The Smithsonian’s National Museum of Asian Art commissioned minimalist composer Philip Glass to create a hypnotic 90-minute performance responding to the artworks in his long-term exhibition Encountering the Buddha: Art and Practice Across Asiawhich features more than 240 sacred Buddhist objects, including pieces from the collection of New York collector Alice Kandell.
Kandell’s fascination with Buddhist art began when she traveled to Sikkim in the 1960s to attend the coronation of her friend Hope Cooke, a former classmate of Sarah Lawrence who met and married the Crown Prince. of Sikkim, a previously self-governing region (now part of India) between China and Tibet that was a hotspot on the “hippie trail”, a popular overland route between Europe and South Asia that became more difficult with the advent of political unrest in the Middle East in the late 1970s.
Kandell was then a psychology student at Harvard University and, despite her parents’ wishes, skipped her exams to make the trip, with her professor’s encouragement. “He said history was being made and someone from the department should be there to witness it,” she says.
Kandell acquired most of his collection first-hand. “I bought a few pieces at auction, but gave them all away over time,” she says. “The Tibetan people didn’t want to sell these things. A few years after the Chinese annexation, their children and grandchildren had to let them go – they wanted televisions, refrigerators.
The immersive room of the Buddhist sanctuary at the National Museum of Asian Art – the institution’s most visited exhibit – was assembled in 2010 with works from Kandell’s personal collection, and was expanded in 2017 with items that have never been shown to the public. But Kandell built an even more awe-inspiring sanctuary room in the basement of his own Upper East Side apartment, which features about 250 space-engulfing, eye-stunning objects. She kindly asks visitors to be quiet when visiting the shrine.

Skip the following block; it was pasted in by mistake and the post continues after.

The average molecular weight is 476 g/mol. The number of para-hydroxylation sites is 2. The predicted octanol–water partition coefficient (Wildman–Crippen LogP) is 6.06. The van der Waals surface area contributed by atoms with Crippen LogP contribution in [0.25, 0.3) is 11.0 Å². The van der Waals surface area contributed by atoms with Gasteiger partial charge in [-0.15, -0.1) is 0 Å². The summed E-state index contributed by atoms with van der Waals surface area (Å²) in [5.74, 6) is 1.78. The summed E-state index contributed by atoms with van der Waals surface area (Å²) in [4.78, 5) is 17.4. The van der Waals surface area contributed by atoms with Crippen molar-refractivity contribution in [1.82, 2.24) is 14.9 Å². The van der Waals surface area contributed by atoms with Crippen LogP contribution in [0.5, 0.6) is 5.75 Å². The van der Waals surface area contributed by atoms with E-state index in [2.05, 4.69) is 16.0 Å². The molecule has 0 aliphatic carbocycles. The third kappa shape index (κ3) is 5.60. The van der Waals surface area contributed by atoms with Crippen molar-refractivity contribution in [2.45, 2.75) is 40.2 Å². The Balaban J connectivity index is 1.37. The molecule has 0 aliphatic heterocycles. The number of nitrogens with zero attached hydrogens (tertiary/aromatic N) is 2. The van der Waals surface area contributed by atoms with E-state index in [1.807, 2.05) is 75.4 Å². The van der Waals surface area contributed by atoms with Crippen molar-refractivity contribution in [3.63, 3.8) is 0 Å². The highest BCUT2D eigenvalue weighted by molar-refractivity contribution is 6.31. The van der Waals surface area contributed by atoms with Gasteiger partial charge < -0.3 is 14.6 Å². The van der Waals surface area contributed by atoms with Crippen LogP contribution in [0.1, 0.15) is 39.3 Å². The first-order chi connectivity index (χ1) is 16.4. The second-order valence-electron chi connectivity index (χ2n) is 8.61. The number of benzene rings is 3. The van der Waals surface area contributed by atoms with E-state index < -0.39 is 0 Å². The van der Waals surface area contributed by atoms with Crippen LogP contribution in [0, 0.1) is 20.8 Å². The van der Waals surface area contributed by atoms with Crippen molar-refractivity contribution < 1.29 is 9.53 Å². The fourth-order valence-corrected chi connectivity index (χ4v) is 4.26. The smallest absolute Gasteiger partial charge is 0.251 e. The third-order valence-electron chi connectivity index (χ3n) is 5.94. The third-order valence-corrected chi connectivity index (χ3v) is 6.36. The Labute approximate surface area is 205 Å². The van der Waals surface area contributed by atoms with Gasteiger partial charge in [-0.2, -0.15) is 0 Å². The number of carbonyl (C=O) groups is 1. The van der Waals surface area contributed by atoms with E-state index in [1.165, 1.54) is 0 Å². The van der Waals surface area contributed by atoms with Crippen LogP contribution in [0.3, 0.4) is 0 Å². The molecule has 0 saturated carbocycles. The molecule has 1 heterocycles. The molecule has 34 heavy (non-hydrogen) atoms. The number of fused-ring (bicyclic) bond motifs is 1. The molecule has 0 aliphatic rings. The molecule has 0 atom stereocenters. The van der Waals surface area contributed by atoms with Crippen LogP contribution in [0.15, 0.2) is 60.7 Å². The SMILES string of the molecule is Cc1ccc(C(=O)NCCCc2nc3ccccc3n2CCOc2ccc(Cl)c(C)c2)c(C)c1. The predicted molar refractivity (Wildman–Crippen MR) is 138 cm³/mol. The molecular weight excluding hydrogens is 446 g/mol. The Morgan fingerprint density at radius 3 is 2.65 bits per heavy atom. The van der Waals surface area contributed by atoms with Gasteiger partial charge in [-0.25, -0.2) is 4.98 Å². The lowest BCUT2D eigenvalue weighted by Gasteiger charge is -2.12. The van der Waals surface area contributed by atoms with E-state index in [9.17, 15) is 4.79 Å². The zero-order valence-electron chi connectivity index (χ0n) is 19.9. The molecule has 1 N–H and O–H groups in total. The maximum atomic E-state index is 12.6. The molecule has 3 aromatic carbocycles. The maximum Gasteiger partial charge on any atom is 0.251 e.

Kandell donated the Smithsonian shrine artifacts to the Arthur M. Sackler Gallery in Washington, D.C., and plans to donate his entire collection of Buddhist art to a regional US museum, although the official announcement is still pending. come while negotiations are underway. “These things don’t belong to me. I just took care of them for a few years, but they belong to the world,” she says. The collector adds that she is now turning to Russian icons.
In a video published by the Smithsonian this week, Philip Glass, a practicing Buddhist, and his ensemble present a captivating performance highlighting selected works from the Kandell Collection, with short intermissions where Glass offers wisdom on meditation, the power of mindfulness and present to the world, and how technique and inspiration must come together to create something truly useful and transcendent.
- Encountering the Buddha: Art and Practice Across Asiauntil January 17, 2022 at the Smithsonian National Museum of Asian Art, Washington, DC